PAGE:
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Guillotina horizontal

The Immense Danger of the Horizontal Guillotine

Differences in income and wealth are a direct consequence of what people do in the supermarket.

[Leer en español]

The mania for egalitarianism has become more acute in our midst, but it is not an original tendency, since it is unfortunately observed in many different countries, even in some of those that have had a tradition of reciprocal respect and have abandoned it in favor of the horizontal guillotine. It is of great importance to emphasize equality before the law (equality of rights); yet, the pretended equality of results inevitably impoverishes everyone, especially the most vulnerable.

Differences in income and wealth are the direct consequence of what people do in the supermarket. That is why it is so counterproductive when governments proceed to redistribute income, since it inexorably means contradicting the wishes and preferences of the people who peacefully and voluntarily distributed their resources, in order to impose by force other directions of the always scarce factors of production. Even Thomas Sowell – senior research fellow at the Hoover Institution – advises against using the expression “income distribution, since income is not distributed, it is earned.”

Even if we depart from Sowell’s advice, production and distribution are two sides of the same process: those who produce receive their income in return. That is why the assertion, surely well-intentioned, that “first we must produce and then we will see how it is distributed” is so absurd, without understanding that there will never be production if it is in arbitrary hands to distribute in a different sense from those who produce.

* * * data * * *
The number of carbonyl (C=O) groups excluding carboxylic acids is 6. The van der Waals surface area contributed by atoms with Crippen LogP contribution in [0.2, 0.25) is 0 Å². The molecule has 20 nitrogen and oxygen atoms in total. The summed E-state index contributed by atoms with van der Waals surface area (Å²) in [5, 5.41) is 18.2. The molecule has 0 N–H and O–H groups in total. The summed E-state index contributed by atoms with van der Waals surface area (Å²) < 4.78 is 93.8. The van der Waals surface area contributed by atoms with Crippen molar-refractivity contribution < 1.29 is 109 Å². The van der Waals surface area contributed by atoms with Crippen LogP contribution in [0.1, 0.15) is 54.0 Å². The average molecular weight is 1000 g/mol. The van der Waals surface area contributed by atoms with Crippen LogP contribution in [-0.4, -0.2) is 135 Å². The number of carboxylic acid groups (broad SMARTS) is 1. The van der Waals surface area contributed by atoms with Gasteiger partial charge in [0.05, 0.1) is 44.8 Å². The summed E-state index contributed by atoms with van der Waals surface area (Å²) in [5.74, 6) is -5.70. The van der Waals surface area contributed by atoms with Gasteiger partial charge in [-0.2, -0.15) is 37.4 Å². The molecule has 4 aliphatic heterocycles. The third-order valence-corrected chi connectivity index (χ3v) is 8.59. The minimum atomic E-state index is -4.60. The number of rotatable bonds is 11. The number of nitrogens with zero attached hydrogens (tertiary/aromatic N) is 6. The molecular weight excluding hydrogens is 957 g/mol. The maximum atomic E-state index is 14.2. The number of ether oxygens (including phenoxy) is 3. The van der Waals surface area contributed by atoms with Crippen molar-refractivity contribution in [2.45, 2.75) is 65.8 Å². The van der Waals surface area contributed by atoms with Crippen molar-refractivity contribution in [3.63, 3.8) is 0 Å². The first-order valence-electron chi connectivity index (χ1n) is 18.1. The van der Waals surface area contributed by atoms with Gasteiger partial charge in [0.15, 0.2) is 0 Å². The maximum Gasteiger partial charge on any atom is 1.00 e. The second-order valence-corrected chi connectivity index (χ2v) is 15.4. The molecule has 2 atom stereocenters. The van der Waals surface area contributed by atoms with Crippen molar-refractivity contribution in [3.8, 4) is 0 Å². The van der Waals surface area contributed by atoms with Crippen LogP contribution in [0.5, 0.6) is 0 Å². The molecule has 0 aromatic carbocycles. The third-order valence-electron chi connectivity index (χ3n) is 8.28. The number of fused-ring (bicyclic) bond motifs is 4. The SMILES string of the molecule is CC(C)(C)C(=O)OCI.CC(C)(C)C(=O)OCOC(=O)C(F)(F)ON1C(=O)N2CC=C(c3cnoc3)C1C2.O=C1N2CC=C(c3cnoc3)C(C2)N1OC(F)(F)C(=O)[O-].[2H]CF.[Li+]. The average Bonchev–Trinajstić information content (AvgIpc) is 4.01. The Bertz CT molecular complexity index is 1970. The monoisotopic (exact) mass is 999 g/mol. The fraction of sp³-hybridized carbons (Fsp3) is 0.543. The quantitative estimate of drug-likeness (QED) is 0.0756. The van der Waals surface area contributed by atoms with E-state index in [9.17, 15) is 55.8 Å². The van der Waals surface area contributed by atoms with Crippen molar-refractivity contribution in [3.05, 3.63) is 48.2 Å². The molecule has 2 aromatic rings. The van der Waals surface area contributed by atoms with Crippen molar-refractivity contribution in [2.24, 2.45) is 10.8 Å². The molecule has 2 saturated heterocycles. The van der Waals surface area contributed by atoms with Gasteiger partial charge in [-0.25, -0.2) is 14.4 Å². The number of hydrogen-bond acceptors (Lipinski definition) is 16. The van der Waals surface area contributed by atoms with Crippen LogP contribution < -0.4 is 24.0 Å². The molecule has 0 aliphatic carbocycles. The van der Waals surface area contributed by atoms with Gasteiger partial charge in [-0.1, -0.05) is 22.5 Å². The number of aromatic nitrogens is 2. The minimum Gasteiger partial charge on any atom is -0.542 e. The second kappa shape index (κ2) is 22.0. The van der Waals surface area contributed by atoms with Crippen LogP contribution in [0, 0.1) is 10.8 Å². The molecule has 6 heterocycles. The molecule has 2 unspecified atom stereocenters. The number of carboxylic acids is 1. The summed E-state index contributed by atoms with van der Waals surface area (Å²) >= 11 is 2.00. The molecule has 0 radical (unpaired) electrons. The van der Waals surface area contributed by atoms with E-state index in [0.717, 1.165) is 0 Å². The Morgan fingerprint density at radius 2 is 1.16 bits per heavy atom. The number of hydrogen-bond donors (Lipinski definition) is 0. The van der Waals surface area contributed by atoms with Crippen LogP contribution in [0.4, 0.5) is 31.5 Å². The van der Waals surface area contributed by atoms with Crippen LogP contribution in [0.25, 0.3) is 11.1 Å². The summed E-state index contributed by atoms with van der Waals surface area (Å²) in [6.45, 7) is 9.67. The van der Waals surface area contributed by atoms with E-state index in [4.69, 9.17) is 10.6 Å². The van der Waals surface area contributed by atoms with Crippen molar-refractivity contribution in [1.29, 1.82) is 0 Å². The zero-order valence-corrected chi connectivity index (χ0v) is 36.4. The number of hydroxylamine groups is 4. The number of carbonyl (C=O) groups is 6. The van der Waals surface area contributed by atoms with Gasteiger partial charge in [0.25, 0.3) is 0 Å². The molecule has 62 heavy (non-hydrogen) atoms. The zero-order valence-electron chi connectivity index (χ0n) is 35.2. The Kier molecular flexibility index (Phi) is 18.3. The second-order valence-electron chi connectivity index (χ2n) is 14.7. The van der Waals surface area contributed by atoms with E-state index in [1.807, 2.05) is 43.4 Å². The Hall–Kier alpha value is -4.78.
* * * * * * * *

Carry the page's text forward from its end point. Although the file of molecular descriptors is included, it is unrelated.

This same line of argument insists on the atrabiliary concept of “social justice.” This entelechy can only have two meanings: on the one hand, a gross redundancy, since justice cannot be mineral, vegetable or animal, it is only social, and on the other hand, the more generalized meaning of taking from some what belongs to them to give to others what does not belong to them, a situation that contradicts the classic definition of “giving to each his own,” and “his own” refers to the right to property, which is in this case contradicted. That is why Nobel Prize winner Friedrich Hayek has written that every noun followed by the adjective “social” becomes its antonym: social constitutionalism, social rights, social democracy and, of course, social justice.

As Harvard professor Robert T. Barro teaches us, “the most important determinant of poverty reduction is raising the weighted average income of a country, not reducing the degree of inequality,” and another Nobel laureate in economics, James M. Buchanan, states: “As long as exchanges are kept open and as long as force and fraud are excluded, what is agreed upon is, by definition, what can be classified as efficient.”

Anthony de Jasay, a famous Oxford professor, shows how the sports metaphor is self-defeating when it is said that it is reasonable for everyone to start on an equal footing in the race for life and that it is unfair for some to have advantages over others because of patrimonial differences. But soon after, it is perceived that in this scheme, the first to reach the finish line will realize that he has made a useless effort, since at the start of the next race he will be leveled again and, therefore, in this sporting correlation with income differences, he will not be able to transmit the result of his energy to his descendants.